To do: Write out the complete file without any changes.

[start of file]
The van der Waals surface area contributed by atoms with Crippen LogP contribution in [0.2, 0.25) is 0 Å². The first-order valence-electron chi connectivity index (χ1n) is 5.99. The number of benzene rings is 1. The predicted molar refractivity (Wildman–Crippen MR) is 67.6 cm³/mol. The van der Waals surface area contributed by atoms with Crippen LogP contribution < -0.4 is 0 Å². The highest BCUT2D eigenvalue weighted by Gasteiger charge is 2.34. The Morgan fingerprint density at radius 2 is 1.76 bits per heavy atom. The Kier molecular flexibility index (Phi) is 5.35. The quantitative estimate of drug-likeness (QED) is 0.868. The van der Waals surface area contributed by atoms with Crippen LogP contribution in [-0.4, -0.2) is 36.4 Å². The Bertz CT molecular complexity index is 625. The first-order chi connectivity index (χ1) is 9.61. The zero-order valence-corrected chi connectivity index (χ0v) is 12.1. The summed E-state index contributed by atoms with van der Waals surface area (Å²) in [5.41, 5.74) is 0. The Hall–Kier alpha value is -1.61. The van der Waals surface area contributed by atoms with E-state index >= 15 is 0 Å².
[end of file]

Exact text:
The van der Waals surface area contributed by atoms with Crippen LogP contribution in [0.2, 0.25) is 0 Å². The first-order valence-electron chi connectivity index (χ1n) is 5.99. The number of benzene rings is 1. The predicted molar refractivity (Wildman–Crippen MR) is 67.6 cm³/mol. The van der Waals surface area contributed by atoms with Crippen LogP contribution < -0.4 is 0 Å². The highest BCUT2D eigenvalue weighted by Gasteiger charge is 2.34. The Morgan fingerprint density at radius 2 is 1.76 bits per heavy atom. The Kier molecular flexibility index (Phi) is 5.35. The quantitative estimate of drug-likeness (QED) is 0.868. The van der Waals surface area contributed by atoms with Crippen LogP contribution in [-0.4, -0.2) is 36.4 Å². The Bertz CT molecular complexity index is 625. The first-order chi connectivity index (χ1) is 9.61. The zero-order valence-corrected chi connectivity index (χ0v) is 12.1. The summed E-state index contributed by atoms with van der Waals surface area (Å²) in [5.41, 5.74) is 0. The Hall–Kier alpha value is -1.61. The van der Waals surface area contributed by atoms with E-state index >= 15 is 0 Å².